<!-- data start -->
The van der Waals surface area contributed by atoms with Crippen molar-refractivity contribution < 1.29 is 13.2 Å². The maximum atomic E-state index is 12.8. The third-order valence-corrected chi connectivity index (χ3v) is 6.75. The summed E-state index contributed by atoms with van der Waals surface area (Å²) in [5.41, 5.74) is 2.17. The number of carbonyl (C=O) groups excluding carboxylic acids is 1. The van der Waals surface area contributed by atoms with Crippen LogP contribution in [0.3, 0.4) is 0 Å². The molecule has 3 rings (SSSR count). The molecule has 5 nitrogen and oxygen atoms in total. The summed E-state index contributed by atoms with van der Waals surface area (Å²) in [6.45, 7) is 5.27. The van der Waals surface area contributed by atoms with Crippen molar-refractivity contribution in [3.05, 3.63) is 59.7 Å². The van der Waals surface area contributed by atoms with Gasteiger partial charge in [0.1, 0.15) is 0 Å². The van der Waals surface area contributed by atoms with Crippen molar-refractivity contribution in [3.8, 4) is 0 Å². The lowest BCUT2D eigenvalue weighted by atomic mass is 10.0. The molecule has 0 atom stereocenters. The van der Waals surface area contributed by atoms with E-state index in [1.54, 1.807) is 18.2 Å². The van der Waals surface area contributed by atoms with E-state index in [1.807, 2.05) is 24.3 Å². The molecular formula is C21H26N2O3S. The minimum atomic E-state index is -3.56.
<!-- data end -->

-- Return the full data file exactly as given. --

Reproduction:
The van der Waals surface area contributed by atoms with Crippen molar-refractivity contribution < 1.29 is 13.2 Å². The maximum atomic E-state index is 12.8. The third-order valence-corrected chi connectivity index (χ3v) is 6.75. The summed E-state index contributed by atoms with van der Waals surface area (Å²) in [5.41, 5.74) is 2.17. The number of carbonyl (C=O) groups excluding carboxylic acids is 1. The van der Waals surface area contributed by atoms with Crippen LogP contribution in [0.3, 0.4) is 0 Å². The molecule has 3 rings (SSSR count). The molecule has 5 nitrogen and oxygen atoms in total. The summed E-state index contributed by atoms with van der Waals surface area (Å²) in [6.45, 7) is 5.27. The van der Waals surface area contributed by atoms with Crippen molar-refractivity contribution in [3.05, 3.63) is 59.7 Å². The van der Waals surface area contributed by atoms with Gasteiger partial charge in [0.1, 0.15) is 0 Å². The van der Waals surface area contributed by atoms with Crippen molar-refractivity contribution in [3.8, 4) is 0 Å². The lowest BCUT2D eigenvalue weighted by atomic mass is 10.0. The molecule has 0 atom stereocenters. The van der Waals surface area contributed by atoms with E-state index in [1.54, 1.807) is 18.2 Å². The van der Waals surface area contributed by atoms with E-state index in [1.807, 2.05) is 24.3 Å². The molecular formula is C21H26N2O3S. The minimum atomic E-state index is -3.56.